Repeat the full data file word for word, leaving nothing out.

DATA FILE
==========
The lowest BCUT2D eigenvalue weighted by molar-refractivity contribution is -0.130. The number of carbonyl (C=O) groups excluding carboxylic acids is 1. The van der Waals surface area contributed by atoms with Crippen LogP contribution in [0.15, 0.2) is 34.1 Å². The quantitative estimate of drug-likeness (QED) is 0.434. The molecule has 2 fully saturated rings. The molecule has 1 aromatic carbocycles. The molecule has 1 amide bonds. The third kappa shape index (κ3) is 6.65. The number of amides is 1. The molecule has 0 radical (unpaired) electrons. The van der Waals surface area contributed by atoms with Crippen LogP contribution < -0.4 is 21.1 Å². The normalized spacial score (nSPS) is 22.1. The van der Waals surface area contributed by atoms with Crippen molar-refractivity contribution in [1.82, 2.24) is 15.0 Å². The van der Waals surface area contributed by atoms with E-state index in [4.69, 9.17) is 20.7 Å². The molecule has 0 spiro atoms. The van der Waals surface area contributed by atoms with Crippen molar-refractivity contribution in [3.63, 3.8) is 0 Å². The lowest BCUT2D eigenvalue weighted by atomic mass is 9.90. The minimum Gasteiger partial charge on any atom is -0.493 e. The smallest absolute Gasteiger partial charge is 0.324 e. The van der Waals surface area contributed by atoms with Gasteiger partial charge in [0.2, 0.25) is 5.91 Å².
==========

The lowest BCUT2D eigenvalue weighted by molar-refractivity contribution is -0.130. The number of carbonyl (C=O) groups excluding carboxylic acids is 1. The van der Waals surface area contributed by atoms with Crippen LogP contribution in [0.15, 0.2) is 34.1 Å². The quantitative estimate of drug-likeness (QED) is 0.434. The molecule has 2 fully saturated rings. The molecule has 1 aromatic carbocycles. The molecule has 1 amide bonds. The third kappa shape index (κ3) is 6.65. The number of amides is 1. The molecule has 0 radical (unpaired) electrons. The van der Waals surface area contributed by atoms with Crippen LogP contribution < -0.4 is 21.1 Å². The normalized spacial score (nSPS) is 22.1. The van der Waals surface area contributed by atoms with Crippen molar-refractivity contribution in [1.82, 2.24) is 15.0 Å². The van der Waals surface area contributed by atoms with E-state index in [4.69, 9.17) is 20.7 Å². The molecule has 0 spiro atoms. The van der Waals surface area contributed by atoms with Crippen molar-refractivity contribution in [3.63, 3.8) is 0 Å². The lowest BCUT2D eigenvalue weighted by atomic mass is 9.90. The minimum Gasteiger partial charge on any atom is -0.493 e. The smallest absolute Gasteiger partial charge is 0.324 e. The van der Waals surface area contributed by atoms with Gasteiger partial charge in [0.2, 0.25) is 5.91 Å².